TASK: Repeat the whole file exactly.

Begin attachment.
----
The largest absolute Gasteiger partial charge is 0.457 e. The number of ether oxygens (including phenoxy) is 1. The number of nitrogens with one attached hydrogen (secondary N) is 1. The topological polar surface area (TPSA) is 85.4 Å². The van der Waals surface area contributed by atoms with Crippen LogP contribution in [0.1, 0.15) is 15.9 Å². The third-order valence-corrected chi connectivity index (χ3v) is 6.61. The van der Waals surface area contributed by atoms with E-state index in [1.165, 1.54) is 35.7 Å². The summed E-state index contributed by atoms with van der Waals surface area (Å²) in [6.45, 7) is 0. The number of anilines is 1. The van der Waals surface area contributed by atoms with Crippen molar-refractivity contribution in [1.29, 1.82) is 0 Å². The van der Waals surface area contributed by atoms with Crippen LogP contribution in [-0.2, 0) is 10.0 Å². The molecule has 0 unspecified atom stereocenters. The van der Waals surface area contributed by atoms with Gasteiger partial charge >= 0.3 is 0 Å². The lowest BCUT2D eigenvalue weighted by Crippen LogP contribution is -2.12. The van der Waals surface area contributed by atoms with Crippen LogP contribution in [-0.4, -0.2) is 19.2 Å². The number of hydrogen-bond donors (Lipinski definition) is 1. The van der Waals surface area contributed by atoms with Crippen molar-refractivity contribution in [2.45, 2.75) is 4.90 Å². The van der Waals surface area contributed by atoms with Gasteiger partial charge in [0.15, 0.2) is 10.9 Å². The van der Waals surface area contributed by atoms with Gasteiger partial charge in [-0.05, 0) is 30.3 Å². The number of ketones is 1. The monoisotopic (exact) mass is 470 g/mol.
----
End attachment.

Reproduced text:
The largest absolute Gasteiger partial charge is 0.457 e. The number of ether oxygens (including phenoxy) is 1. The number of nitrogens with one attached hydrogen (secondary N) is 1. The topological polar surface area (TPSA) is 85.4 Å². The van der Waals surface area contributed by atoms with Crippen LogP contribution in [0.1, 0.15) is 15.9 Å². The third-order valence-corrected chi connectivity index (χ3v) is 6.61. The van der Waals surface area contributed by atoms with E-state index in [1.165, 1.54) is 35.7 Å². The summed E-state index contributed by atoms with van der Waals surface area (Å²) in [6.45, 7) is 0. The number of anilines is 1. The van der Waals surface area contributed by atoms with Crippen molar-refractivity contribution in [1.29, 1.82) is 0 Å². The van der Waals surface area contributed by atoms with Crippen LogP contribution in [-0.2, 0) is 10.0 Å². The molecule has 0 unspecified atom stereocenters. The van der Waals surface area contributed by atoms with Gasteiger partial charge >= 0.3 is 0 Å². The lowest BCUT2D eigenvalue weighted by Crippen LogP contribution is -2.12. The van der Waals surface area contributed by atoms with Crippen LogP contribution in [-0.4, -0.2) is 19.2 Å². The number of hydrogen-bond donors (Lipinski definition) is 1. The van der Waals surface area contributed by atoms with Crippen molar-refractivity contribution in [2.45, 2.75) is 4.90 Å². The van der Waals surface area contributed by atoms with Gasteiger partial charge in [0.15, 0.2) is 10.9 Å². The van der Waals surface area contributed by atoms with Gasteiger partial charge in [-0.05, 0) is 30.3 Å². The number of ketones is 1. The monoisotopic (exact) mass is 470 g/mol.